The results presented by Jia et al.11 for the physiological characteristics of ryegrass, indicating Pn values ranging between 10.8 and 16.5 mol m-2 bs-1, respectively at low and high atmospheric CO2, are only compatible with those obtained in the present trial, for the treatments TM, TC4, TF3 and TF4, which are within those values. Given the systematically increasing pattern of results for both organic fertilizers, we can therefore assume that, here as well, the N endowments tested were still below the optimum.

Means in the same column with the same lowercase letter do not differ significantly (p£0.05), as assessed by the Tukey test.

Regarding gs and E, the recorded values were higher in the treatment with exclusive mineral fertilization, although only statistically significant in comparison with both organic treatments at their lower nitrogen endowments. In this trial, these parameters did not prove to be particularly relevant for analysing the relative behaviour of the different treatments.

In Table 3 are presented the values for average volume of irrigation water used, considering that it was estimated to reach 80% of field capacity, and for dry weight of biomass produced per volume of irrigation water.


AWV (litres per pot)

Dry weight/AWV [g (ml cm-3)-1]


2.3 d

0.7 f


3.8 c

1.4 cd


3.9 c

1.1 e


4.7 b

1.3 d


5.9 a

1.6 bc


6.0 a

1.8 ab


3.7 c

1.3 de


4.9 b

1.7 ab


4.9 b

1.8 ab


5.1 b

1.9 a

Table 3 Mean values for Average Water Volume (AWV) and for weight of biomass per volume of irrigation water

Means in the same column with the same lowercase letter do not differ significantly (p£0.05), as assessed by the Tukey test.

In the present table, as verified for the WUE values (Table 1) for the mixed fertilization treatments, the biomass productions were always higher for the BSF frass treatment, at any of the N fertilization levels, although by statistically non-significant margins. These results reveal that apparently, BSF frass is more efficient in increasing the water holding capacity of soils in comparison to exclusive mineral fertilization or even with the combined application of a manure-derived compost.12,13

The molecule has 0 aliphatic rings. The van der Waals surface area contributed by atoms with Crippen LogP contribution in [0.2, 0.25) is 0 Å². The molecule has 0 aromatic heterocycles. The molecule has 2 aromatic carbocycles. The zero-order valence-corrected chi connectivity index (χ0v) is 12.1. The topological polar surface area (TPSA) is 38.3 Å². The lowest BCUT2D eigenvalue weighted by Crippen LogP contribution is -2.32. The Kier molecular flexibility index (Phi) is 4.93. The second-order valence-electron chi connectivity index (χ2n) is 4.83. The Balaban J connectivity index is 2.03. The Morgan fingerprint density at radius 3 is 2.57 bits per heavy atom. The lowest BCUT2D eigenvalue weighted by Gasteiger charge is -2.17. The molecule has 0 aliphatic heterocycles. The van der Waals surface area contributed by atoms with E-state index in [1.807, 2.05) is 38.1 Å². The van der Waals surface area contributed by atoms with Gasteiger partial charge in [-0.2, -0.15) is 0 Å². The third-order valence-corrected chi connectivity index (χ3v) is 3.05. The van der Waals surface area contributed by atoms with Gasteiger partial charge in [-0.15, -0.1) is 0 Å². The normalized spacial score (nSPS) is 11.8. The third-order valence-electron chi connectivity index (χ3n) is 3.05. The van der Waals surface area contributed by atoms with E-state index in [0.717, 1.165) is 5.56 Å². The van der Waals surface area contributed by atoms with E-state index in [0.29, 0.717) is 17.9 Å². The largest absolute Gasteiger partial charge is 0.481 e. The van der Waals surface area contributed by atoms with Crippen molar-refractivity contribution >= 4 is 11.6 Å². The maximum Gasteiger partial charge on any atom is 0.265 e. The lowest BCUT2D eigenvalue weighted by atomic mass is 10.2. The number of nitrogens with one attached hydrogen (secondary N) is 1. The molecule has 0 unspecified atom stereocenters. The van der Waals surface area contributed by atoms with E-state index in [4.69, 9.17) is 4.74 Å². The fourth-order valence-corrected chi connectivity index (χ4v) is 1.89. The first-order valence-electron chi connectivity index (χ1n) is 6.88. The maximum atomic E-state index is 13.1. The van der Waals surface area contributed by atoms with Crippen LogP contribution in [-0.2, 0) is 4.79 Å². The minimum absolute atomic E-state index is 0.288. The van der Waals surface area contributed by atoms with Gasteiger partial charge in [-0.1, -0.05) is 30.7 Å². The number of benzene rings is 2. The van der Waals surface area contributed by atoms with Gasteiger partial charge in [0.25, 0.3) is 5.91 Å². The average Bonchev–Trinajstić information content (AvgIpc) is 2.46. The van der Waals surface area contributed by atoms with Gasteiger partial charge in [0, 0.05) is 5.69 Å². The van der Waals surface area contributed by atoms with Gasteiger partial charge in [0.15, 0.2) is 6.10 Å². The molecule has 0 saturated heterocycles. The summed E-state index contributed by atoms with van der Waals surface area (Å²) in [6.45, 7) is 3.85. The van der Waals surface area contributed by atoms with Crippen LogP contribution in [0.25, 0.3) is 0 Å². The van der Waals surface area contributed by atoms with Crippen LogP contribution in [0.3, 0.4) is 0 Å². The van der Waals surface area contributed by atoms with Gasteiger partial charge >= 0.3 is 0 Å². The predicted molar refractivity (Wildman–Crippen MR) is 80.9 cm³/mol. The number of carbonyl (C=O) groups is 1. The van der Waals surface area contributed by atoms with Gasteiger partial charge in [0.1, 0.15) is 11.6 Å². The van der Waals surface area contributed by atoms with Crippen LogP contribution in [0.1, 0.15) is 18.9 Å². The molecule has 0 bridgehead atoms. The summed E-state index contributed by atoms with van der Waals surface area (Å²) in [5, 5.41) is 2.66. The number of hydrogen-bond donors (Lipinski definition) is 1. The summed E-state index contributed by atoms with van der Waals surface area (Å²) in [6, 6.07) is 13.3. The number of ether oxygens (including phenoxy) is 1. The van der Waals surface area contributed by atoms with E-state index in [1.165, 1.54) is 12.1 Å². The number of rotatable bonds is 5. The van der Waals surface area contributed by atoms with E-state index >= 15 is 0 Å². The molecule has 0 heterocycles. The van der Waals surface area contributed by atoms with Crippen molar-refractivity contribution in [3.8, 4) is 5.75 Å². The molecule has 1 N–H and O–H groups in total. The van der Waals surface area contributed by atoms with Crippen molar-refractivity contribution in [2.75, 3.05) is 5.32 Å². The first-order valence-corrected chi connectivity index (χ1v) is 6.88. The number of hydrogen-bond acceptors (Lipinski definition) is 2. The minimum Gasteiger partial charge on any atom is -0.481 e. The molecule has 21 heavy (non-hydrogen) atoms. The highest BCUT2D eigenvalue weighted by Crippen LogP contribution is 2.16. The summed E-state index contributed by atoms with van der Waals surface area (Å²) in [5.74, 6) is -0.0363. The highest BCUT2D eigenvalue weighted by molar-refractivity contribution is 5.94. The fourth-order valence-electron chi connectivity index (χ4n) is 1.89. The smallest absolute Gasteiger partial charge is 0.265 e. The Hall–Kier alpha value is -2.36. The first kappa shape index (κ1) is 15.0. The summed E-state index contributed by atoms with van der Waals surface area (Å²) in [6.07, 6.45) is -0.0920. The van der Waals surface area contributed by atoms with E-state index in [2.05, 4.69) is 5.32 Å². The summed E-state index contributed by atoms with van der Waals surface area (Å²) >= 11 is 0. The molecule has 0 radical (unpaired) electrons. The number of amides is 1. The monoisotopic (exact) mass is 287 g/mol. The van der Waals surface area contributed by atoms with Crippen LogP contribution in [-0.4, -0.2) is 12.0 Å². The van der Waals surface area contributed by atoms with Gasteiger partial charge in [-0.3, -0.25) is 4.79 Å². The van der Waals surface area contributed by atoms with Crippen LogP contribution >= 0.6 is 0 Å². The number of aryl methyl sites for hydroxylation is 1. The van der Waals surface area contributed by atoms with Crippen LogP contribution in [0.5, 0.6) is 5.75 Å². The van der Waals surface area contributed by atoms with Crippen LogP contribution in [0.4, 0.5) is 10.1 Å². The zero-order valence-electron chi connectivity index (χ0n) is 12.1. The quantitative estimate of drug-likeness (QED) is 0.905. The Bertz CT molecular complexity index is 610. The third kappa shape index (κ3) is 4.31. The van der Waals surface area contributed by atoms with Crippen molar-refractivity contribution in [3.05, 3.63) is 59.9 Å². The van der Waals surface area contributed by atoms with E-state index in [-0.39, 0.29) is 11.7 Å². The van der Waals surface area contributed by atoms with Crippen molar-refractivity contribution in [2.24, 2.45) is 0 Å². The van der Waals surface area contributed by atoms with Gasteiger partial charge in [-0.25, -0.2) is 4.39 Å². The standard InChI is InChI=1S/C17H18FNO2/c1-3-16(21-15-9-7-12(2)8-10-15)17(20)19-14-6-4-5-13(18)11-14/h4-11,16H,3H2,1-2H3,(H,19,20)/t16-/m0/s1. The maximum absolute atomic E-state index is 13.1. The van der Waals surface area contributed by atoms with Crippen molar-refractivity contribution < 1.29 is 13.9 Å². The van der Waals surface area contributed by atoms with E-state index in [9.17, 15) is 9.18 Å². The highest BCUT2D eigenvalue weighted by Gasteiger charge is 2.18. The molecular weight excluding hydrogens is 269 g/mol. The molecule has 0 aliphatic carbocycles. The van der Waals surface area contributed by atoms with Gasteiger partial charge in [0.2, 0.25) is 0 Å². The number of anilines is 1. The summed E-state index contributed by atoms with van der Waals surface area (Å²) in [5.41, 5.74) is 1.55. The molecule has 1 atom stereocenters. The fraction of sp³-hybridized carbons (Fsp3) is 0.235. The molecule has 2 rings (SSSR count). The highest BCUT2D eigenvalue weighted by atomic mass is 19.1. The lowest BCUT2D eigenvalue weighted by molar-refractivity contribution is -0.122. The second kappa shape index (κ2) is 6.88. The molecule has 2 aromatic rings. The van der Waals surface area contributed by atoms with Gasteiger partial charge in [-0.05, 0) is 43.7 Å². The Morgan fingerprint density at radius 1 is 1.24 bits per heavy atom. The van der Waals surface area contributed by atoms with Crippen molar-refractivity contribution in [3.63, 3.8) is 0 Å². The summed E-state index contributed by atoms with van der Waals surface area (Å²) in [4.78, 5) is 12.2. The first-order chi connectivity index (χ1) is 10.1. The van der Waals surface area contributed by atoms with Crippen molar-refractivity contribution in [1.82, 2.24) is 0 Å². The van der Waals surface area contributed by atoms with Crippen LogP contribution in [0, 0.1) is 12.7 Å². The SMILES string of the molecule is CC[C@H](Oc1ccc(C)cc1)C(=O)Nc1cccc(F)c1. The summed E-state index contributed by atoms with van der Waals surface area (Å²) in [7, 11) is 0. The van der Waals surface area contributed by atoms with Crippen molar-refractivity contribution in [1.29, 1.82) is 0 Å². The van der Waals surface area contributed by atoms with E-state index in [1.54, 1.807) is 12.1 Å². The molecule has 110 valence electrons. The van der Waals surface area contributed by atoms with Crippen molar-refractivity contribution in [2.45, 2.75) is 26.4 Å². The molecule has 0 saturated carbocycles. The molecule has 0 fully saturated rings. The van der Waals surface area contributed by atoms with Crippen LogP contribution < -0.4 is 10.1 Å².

In the context of the safe disposal of effluents from intensive cattle production, and with a view to a preliminary assessment of the relative potential on sandy soils, of two organic fertilizers, obtained by composting and by biodigestion by BSF from the same slurry, the present study allows for the following conclusions to be drawn after the first cut: i) regarding the production of biomass, BSF frass had a higher potential in comparison to the compost, with a significantly higher production from an N endowment equivalent to 280 kg ha-1 (252 organic N + 28 mineral N). Furthermore, while the yields obtained with compost showed a stabilisation from N endowments greater than 350 kg ha-1 (315 organic N, 35 mineral N), the yields obtained with BSF frass show a tendency to continue to progress; ii) regarding water saving, as the biomass production per unit of water required is higher, also the most favourable results were registered for the BSF frass treatments, at all levels of N endowment, although by a non-significant margin.

 Moreover, the N content of BSF frass being higher than that of compost, the amount of organic fertiliser required for each treatment is lower in the treatments with BSF frass. In synthesis, the results recorded in the present study, confirm the greater fertilising potentiality of BSF frass, in comparison with compost, along with a higher economy of water. Nevertheless, the results verified here confirm the potentiating effect of mineral fertilizers in the maximization of biomass productions, when associated with organic fertilizers in the adequate proportion for the sustainability (or even increase) of soil fertility.


This work was funded by the project NETA: Novas Estratégias no Tratamento de Águas Residuais (POCI-01-0247-FEDER-046959).

Conflicts of interest

The author declares there is no conflict of interest.